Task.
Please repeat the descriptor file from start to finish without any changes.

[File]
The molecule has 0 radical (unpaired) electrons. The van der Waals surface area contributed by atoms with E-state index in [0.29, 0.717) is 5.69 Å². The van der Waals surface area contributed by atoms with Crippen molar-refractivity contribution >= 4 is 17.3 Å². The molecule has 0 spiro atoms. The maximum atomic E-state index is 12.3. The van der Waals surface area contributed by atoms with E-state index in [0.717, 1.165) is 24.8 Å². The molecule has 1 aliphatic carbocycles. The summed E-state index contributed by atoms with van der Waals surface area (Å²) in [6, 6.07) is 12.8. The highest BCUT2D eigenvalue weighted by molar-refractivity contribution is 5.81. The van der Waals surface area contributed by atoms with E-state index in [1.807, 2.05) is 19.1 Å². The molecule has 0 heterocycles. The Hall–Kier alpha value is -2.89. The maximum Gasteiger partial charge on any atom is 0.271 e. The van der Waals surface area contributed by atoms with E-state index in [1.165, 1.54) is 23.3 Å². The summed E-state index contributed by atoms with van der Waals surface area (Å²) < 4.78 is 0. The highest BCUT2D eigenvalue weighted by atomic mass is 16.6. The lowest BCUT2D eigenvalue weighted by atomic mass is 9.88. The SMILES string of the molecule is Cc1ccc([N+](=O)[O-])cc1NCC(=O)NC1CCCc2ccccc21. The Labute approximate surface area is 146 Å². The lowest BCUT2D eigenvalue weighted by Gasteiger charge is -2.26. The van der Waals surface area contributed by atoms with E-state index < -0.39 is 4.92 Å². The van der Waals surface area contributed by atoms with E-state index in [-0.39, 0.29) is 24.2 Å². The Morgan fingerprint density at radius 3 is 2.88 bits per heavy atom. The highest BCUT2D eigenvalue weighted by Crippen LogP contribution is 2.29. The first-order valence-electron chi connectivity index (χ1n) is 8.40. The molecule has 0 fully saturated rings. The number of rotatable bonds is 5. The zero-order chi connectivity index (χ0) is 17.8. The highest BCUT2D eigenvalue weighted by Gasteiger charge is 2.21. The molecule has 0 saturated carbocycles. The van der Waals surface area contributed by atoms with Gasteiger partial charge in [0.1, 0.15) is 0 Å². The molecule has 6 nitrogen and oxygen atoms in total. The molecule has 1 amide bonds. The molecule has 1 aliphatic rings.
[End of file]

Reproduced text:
The molecule has 0 radical (unpaired) electrons. The van der Waals surface area contributed by atoms with E-state index in [0.29, 0.717) is 5.69 Å². The van der Waals surface area contributed by atoms with Crippen molar-refractivity contribution >= 4 is 17.3 Å². The molecule has 0 spiro atoms. The maximum atomic E-state index is 12.3. The van der Waals surface area contributed by atoms with E-state index in [0.717, 1.165) is 24.8 Å². The molecule has 1 aliphatic carbocycles. The summed E-state index contributed by atoms with van der Waals surface area (Å²) in [6, 6.07) is 12.8. The highest BCUT2D eigenvalue weighted by molar-refractivity contribution is 5.81. The van der Waals surface area contributed by atoms with E-state index in [1.807, 2.05) is 19.1 Å². The molecule has 0 heterocycles. The Hall–Kier alpha value is -2.89. The maximum Gasteiger partial charge on any atom is 0.271 e. The van der Waals surface area contributed by atoms with E-state index in [1.165, 1.54) is 23.3 Å². The summed E-state index contributed by atoms with van der Waals surface area (Å²) < 4.78 is 0. The highest BCUT2D eigenvalue weighted by atomic mass is 16.6. The lowest BCUT2D eigenvalue weighted by atomic mass is 9.88. The SMILES string of the molecule is Cc1ccc([N+](=O)[O-])cc1NCC(=O)NC1CCCc2ccccc21. The Labute approximate surface area is 146 Å². The lowest BCUT2D eigenvalue weighted by Gasteiger charge is -2.26. The van der Waals surface area contributed by atoms with E-state index < -0.39 is 4.92 Å². The van der Waals surface area contributed by atoms with E-state index in [-0.39, 0.29) is 24.2 Å². The Morgan fingerprint density at radius 3 is 2.88 bits per heavy atom. The highest BCUT2D eigenvalue weighted by Crippen LogP contribution is 2.29. The first-order valence-electron chi connectivity index (χ1n) is 8.40. The molecule has 0 fully saturated rings. The number of rotatable bonds is 5. The zero-order chi connectivity index (χ0) is 17.8. The highest BCUT2D eigenvalue weighted by Gasteiger charge is 2.21. The molecule has 0 saturated carbocycles. The van der Waals surface area contributed by atoms with Gasteiger partial charge in [0.1, 0.15) is 0 Å². The molecule has 6 nitrogen and oxygen atoms in total. The molecule has 1 amide bonds. The molecule has 1 aliphatic rings.